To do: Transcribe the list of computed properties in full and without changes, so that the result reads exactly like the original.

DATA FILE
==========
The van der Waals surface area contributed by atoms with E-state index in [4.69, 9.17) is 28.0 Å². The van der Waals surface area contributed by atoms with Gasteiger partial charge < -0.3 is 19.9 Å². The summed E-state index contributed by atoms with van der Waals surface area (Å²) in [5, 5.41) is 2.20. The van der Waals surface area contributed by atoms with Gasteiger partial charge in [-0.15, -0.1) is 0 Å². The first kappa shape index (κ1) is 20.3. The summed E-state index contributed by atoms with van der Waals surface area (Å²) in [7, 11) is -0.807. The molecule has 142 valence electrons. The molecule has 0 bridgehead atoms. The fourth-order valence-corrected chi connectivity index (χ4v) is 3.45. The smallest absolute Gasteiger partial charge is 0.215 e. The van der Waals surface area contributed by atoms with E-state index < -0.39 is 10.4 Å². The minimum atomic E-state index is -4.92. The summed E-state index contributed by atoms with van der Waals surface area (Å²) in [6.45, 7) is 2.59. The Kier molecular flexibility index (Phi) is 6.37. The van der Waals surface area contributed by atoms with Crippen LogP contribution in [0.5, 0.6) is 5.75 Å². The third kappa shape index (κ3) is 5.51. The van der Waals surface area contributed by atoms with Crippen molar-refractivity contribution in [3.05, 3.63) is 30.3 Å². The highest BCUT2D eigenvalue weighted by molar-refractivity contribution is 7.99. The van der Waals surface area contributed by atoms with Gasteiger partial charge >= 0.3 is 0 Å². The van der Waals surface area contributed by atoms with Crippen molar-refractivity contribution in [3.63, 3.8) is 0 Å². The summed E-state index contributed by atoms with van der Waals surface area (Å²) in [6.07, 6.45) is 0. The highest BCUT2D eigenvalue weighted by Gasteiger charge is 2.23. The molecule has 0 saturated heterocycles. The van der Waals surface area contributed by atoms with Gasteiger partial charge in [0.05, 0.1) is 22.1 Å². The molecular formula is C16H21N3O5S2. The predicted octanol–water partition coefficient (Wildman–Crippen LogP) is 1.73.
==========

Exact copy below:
The van der Waals surface area contributed by atoms with E-state index in [4.69, 9.17) is 28.0 Å². The van der Waals surface area contributed by atoms with Gasteiger partial charge < -0.3 is 19.9 Å². The summed E-state index contributed by atoms with van der Waals surface area (Å²) in [5, 5.41) is 2.20. The van der Waals surface area contributed by atoms with Gasteiger partial charge in [-0.15, -0.1) is 0 Å². The first kappa shape index (κ1) is 20.3. The summed E-state index contributed by atoms with van der Waals surface area (Å²) in [7, 11) is -0.807. The molecule has 142 valence electrons. The molecule has 0 bridgehead atoms. The fourth-order valence-corrected chi connectivity index (χ4v) is 3.45. The smallest absolute Gasteiger partial charge is 0.215 e. The van der Waals surface area contributed by atoms with E-state index < -0.39 is 10.4 Å². The minimum atomic E-state index is -4.92. The summed E-state index contributed by atoms with van der Waals surface area (Å²) in [6.45, 7) is 2.59. The Kier molecular flexibility index (Phi) is 6.37. The van der Waals surface area contributed by atoms with Crippen LogP contribution in [0.5, 0.6) is 5.75 Å². The third kappa shape index (κ3) is 5.51. The van der Waals surface area contributed by atoms with Crippen molar-refractivity contribution in [3.05, 3.63) is 30.3 Å². The highest BCUT2D eigenvalue weighted by molar-refractivity contribution is 7.99. The van der Waals surface area contributed by atoms with Gasteiger partial charge >= 0.3 is 0 Å². The van der Waals surface area contributed by atoms with Crippen molar-refractivity contribution in [3.63, 3.8) is 0 Å². The summed E-state index contributed by atoms with van der Waals surface area (Å²) in [6.07, 6.45) is 0. The highest BCUT2D eigenvalue weighted by Gasteiger charge is 2.23. The molecule has 0 saturated heterocycles. The van der Waals surface area contributed by atoms with Gasteiger partial charge in [0.05, 0.1) is 22.1 Å². The molecular formula is C16H21N3O5S2. The predicted octanol–water partition coefficient (Wildman–Crippen LogP) is 1.73.